4.2.0 • Public • Published

ALS Time Manager

ALS Time Manager is a powerful tool for time management and task scheduling. It provides flexible time control for nodejs.

Als Time Manager providing two main methods: $setTimeout and $setInterval, which works similar to regular js setTimeOut and setInterval respectively, but with extra options and extended support.

  • Using only one setTimeout for all time tasks
  • support for delays longer then 24.8 days (32bit limit)
  • formatted input time option (like '1:0:0:0' for 1 day instead 1000*60*60*24)
  • margin for execution for improving performance
  • managing time task (reset time, cancel) - include inside callback
  • interval tasks with defined intervals (like run task after 100ms,200ms,500ms,100ms )
  • access to all time tasks



Using npm:

npm install als-time-manager
const TimeManager = require('als-time-manager');
const { $setTimeout, $setInterval, timeToMs } = TimeManager


TimeManager.timeToMs(timeValue) is a static method which converts a string, number, or date object into its corresponding value in milliseconds. This method used by TimeManager for time parameters.


  • timeValue: A string, number, or date object representing time.
    • When provided as a string, it can be in the format, where:
      • d: days (optional)
      • h: hours (optional)
      • m: minutes (optional)
      • s: seconds (optional)
      • ms: milliseconds (optional)
      • Omitted values are considered as zero.
    • If the time is represented as a number, it's interpreted as milliseconds.
    • date object, will calculate time from now to the date

if result value is negative, error will be thrown.


Using a string:

timeToMs('1:1:1:1.100')   // Returns 90061100
timeToMs('::1')           // Returns 1000
timeToMs('2:3.50')        // Returns 123500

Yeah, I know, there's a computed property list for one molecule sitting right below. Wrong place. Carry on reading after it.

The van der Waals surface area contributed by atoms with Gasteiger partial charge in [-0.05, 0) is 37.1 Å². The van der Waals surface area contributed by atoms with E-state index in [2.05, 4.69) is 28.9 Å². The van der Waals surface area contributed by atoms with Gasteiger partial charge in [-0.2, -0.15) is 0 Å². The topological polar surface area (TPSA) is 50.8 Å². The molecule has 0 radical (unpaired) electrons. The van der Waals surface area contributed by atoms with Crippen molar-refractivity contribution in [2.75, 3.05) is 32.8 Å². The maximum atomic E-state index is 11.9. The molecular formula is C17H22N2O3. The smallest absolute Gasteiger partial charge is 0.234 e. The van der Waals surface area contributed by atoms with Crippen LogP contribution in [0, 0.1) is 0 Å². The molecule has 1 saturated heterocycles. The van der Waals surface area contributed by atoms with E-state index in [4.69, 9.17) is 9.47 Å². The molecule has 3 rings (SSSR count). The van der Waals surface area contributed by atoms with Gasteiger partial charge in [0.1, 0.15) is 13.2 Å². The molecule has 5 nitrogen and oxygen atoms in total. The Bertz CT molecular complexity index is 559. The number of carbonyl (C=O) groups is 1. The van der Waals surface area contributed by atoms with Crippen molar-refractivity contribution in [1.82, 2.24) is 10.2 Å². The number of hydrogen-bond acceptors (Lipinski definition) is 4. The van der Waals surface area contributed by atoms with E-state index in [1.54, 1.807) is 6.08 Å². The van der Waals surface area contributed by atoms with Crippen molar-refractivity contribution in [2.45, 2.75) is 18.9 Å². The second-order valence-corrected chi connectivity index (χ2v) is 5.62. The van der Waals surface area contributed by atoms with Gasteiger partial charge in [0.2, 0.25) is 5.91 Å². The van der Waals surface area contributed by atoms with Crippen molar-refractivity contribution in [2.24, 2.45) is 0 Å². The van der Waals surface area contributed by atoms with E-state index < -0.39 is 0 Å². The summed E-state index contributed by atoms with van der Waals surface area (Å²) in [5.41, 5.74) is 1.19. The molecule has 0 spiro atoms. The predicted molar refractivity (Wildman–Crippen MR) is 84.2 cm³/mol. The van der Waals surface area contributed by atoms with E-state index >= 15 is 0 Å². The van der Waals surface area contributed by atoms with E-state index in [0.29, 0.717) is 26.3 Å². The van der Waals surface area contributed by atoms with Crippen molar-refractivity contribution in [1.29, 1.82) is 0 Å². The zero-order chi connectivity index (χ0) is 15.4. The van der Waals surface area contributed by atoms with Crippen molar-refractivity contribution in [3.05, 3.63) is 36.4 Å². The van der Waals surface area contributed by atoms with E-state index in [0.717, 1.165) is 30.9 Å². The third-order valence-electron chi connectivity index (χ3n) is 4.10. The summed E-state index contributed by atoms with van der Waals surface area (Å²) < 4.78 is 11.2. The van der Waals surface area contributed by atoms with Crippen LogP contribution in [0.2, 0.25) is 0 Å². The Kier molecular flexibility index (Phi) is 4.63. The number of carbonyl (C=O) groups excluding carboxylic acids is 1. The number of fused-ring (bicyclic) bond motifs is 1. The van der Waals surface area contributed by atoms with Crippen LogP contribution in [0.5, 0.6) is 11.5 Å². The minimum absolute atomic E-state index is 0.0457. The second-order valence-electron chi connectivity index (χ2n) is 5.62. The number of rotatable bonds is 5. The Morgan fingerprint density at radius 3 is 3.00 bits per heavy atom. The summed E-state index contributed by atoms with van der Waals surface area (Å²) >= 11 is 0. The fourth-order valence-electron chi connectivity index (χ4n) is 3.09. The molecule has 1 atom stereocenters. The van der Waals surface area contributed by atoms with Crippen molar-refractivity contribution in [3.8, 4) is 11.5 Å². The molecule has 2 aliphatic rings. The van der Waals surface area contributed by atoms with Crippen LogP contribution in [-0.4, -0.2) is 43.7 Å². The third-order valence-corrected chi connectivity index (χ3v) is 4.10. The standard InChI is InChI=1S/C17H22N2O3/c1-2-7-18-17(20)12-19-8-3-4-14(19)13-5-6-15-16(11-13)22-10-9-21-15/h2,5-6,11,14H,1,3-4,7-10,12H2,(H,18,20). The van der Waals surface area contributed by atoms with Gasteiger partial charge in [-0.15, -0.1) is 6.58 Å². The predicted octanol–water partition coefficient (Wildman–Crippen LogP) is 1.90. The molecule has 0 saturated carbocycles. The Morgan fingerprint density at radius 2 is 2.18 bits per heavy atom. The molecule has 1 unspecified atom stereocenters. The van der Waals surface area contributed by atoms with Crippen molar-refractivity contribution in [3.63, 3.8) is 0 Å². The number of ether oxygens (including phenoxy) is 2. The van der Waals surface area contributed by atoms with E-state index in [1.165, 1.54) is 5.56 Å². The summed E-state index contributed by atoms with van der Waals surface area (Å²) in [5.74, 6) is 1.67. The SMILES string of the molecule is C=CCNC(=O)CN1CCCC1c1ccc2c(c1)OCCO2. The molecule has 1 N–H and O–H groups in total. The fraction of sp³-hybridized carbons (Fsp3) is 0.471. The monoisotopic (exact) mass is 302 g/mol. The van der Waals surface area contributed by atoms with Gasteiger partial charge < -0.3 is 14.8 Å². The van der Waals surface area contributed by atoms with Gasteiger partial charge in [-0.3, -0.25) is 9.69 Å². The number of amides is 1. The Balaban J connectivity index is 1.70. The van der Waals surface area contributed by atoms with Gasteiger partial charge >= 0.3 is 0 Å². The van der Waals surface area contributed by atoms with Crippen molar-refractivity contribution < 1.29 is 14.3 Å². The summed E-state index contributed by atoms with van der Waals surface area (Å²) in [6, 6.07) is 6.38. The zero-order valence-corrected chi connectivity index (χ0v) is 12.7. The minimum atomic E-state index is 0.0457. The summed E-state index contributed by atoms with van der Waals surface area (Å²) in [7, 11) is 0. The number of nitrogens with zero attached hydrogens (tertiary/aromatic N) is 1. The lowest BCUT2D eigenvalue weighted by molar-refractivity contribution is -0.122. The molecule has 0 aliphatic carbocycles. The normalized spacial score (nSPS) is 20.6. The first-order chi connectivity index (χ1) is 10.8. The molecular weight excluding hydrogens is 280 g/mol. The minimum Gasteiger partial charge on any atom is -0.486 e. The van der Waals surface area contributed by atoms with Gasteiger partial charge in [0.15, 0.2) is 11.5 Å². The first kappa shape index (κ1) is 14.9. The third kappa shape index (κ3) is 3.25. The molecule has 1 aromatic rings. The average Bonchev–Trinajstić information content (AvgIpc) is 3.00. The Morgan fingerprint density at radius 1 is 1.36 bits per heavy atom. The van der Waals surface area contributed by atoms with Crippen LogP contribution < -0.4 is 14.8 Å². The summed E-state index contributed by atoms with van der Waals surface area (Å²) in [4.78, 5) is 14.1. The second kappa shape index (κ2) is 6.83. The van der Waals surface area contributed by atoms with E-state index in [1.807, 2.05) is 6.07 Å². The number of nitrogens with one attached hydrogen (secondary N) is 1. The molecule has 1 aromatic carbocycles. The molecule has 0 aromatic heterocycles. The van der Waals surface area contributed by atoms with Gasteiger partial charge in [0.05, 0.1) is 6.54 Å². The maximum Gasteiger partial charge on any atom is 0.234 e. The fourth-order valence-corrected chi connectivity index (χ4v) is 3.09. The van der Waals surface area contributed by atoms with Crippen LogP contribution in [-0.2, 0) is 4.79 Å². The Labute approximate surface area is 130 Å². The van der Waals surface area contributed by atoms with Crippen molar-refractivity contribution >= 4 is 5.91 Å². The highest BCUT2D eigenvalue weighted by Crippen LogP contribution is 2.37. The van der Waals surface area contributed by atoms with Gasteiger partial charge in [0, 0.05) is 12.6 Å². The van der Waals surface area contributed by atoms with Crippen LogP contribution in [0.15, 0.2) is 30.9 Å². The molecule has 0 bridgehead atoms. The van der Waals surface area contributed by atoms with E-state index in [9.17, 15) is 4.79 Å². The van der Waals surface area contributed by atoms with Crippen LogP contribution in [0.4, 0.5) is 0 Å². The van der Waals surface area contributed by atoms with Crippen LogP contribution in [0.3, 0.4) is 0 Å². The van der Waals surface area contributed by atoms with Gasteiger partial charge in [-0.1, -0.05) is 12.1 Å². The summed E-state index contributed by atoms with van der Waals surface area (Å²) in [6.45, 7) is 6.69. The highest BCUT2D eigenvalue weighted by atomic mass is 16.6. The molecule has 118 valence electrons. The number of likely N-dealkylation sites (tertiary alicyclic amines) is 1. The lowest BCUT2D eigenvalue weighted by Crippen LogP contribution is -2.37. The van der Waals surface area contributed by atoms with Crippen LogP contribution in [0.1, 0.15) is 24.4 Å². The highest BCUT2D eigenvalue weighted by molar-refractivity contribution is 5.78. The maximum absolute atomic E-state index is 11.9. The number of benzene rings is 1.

Using a number:

timeToMs(5000)            // Returns 5000

Using a date object:

const futureTime = new Date(2023, 11, 21, 5, 30, 0);
timeToMs(futureTime)      // Returns the milliseconds difference between the provided date and the current date.


The function will throw an error if the input value is invalid, negative, or represents a past time (in case of date objects).

Adding a Delayed Task ($setTimeout)

Syntax: $setTimeout(fn,delay,margin).

  • Parameters
    • fn - callback function to execute
      • fn(task) - gets task as parameter
    • delay - time in milliseconds or formatted string for timeToMS for task delay
    • margin - time in milliseconds or formatted string for timeToMS for task margin
  • returns
    • instance of Task


const fn = (task) => {console.log('Task executed!')}
const task = TimeManager.$setTimeout(fn,3000,1100);
// or using timeToMs format
const task = TimeManager.$setTimeout(fn,'3','1.100');

In the above example, the task will be executed after 3000ms, or after time between 1900ms to 4100ms, among tasks in same time range.

Adding a Task with an Interval

Syntax: $setInterval(fn,interval,margin).

  • Parameters
    • fn - callback function to execute